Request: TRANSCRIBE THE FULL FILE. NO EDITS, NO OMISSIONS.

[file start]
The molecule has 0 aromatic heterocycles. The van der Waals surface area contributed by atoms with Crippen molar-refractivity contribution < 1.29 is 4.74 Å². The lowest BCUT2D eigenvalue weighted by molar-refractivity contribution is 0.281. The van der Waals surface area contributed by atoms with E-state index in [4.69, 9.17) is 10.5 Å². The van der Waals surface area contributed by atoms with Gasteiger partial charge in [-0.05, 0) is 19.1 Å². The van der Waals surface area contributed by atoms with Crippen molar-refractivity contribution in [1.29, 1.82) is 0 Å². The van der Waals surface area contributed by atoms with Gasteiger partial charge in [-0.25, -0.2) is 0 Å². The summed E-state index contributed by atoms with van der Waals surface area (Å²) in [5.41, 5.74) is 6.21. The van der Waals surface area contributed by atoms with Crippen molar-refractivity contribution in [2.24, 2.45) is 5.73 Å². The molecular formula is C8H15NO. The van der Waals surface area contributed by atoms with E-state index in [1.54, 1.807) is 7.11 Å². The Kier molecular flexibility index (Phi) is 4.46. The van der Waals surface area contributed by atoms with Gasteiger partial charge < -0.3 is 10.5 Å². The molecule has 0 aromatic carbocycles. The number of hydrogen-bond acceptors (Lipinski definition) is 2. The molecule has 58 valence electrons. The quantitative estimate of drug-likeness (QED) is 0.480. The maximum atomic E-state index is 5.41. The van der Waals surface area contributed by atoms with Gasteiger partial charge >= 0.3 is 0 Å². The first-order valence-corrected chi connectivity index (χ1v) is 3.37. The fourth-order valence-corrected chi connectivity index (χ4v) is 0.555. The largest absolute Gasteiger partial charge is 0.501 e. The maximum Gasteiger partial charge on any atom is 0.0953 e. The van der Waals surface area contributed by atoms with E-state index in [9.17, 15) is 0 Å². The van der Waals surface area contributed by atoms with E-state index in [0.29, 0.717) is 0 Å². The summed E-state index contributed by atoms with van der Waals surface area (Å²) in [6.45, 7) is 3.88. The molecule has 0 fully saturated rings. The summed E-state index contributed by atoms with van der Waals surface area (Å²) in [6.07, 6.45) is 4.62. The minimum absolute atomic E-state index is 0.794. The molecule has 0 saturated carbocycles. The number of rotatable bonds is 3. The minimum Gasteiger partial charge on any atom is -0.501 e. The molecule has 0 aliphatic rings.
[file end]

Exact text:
The molecule has 0 aromatic heterocycles. The van der Waals surface area contributed by atoms with Crippen molar-refractivity contribution < 1.29 is 4.74 Å². The lowest BCUT2D eigenvalue weighted by molar-refractivity contribution is 0.281. The van der Waals surface area contributed by atoms with E-state index in [4.69, 9.17) is 10.5 Å². The van der Waals surface area contributed by atoms with Gasteiger partial charge in [-0.05, 0) is 19.1 Å². The van der Waals surface area contributed by atoms with Crippen molar-refractivity contribution in [1.29, 1.82) is 0 Å². The van der Waals surface area contributed by atoms with Gasteiger partial charge in [-0.25, -0.2) is 0 Å². The summed E-state index contributed by atoms with van der Waals surface area (Å²) in [5.41, 5.74) is 6.21. The van der Waals surface area contributed by atoms with Crippen molar-refractivity contribution in [2.24, 2.45) is 5.73 Å². The molecular formula is C8H15NO. The van der Waals surface area contributed by atoms with E-state index in [1.54, 1.807) is 7.11 Å². The Kier molecular flexibility index (Phi) is 4.46. The van der Waals surface area contributed by atoms with Gasteiger partial charge < -0.3 is 10.5 Å². The molecule has 0 aromatic carbocycles. The number of hydrogen-bond acceptors (Lipinski definition) is 2. The molecule has 58 valence electrons. The quantitative estimate of drug-likeness (QED) is 0.480. The maximum atomic E-state index is 5.41. The van der Waals surface area contributed by atoms with Gasteiger partial charge >= 0.3 is 0 Å². The first-order valence-corrected chi connectivity index (χ1v) is 3.37. The fourth-order valence-corrected chi connectivity index (χ4v) is 0.555. The largest absolute Gasteiger partial charge is 0.501 e. The maximum Gasteiger partial charge on any atom is 0.0953 e. The van der Waals surface area contributed by atoms with E-state index in [9.17, 15) is 0 Å². The van der Waals surface area contributed by atoms with E-state index in [0.29, 0.717) is 0 Å². The summed E-state index contributed by atoms with van der Waals surface area (Å²) in [6.45, 7) is 3.88. The molecule has 0 fully saturated rings. The summed E-state index contributed by atoms with van der Waals surface area (Å²) in [6.07, 6.45) is 4.62. The minimum absolute atomic E-state index is 0.794. The molecule has 0 saturated carbocycles. The number of rotatable bonds is 3. The minimum Gasteiger partial charge on any atom is -0.501 e. The molecule has 0 aliphatic rings.